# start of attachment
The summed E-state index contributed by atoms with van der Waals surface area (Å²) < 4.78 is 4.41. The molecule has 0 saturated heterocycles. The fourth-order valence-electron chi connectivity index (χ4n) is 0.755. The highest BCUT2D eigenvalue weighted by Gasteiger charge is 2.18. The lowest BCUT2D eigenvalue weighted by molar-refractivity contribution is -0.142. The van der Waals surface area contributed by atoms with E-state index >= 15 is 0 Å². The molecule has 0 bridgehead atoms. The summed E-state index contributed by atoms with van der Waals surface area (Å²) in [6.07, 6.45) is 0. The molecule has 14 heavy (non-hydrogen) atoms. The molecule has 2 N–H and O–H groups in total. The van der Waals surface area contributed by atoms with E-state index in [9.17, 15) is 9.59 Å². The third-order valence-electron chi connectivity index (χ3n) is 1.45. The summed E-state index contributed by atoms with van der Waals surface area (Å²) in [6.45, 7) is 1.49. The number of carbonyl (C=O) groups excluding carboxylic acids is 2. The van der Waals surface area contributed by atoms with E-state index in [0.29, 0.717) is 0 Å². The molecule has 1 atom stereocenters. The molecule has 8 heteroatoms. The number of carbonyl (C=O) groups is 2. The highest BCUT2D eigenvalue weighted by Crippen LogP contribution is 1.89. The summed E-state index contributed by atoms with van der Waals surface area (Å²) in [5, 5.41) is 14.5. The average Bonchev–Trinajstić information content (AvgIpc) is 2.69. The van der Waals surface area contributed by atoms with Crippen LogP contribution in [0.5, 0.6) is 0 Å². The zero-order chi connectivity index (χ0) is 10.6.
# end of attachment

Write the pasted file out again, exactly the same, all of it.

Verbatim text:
The summed E-state index contributed by atoms with van der Waals surface area (Å²) < 4.78 is 4.41. The molecule has 0 saturated heterocycles. The fourth-order valence-electron chi connectivity index (χ4n) is 0.755. The highest BCUT2D eigenvalue weighted by Gasteiger charge is 2.18. The lowest BCUT2D eigenvalue weighted by molar-refractivity contribution is -0.142. The van der Waals surface area contributed by atoms with E-state index >= 15 is 0 Å². The molecule has 0 bridgehead atoms. The summed E-state index contributed by atoms with van der Waals surface area (Å²) in [6.07, 6.45) is 0. The molecule has 14 heavy (non-hydrogen) atoms. The molecule has 2 N–H and O–H groups in total. The van der Waals surface area contributed by atoms with E-state index in [9.17, 15) is 9.59 Å². The third-order valence-electron chi connectivity index (χ3n) is 1.45. The summed E-state index contributed by atoms with van der Waals surface area (Å²) in [6.45, 7) is 1.49. The number of carbonyl (C=O) groups excluding carboxylic acids is 2. The van der Waals surface area contributed by atoms with E-state index in [0.29, 0.717) is 0 Å². The molecule has 1 atom stereocenters. The molecule has 8 heteroatoms. The number of carbonyl (C=O) groups is 2. The highest BCUT2D eigenvalue weighted by Crippen LogP contribution is 1.89. The summed E-state index contributed by atoms with van der Waals surface area (Å²) in [5, 5.41) is 14.5. The average Bonchev–Trinajstić information content (AvgIpc) is 2.69. The van der Waals surface area contributed by atoms with Crippen LogP contribution in [0.5, 0.6) is 0 Å². The zero-order chi connectivity index (χ0) is 10.6.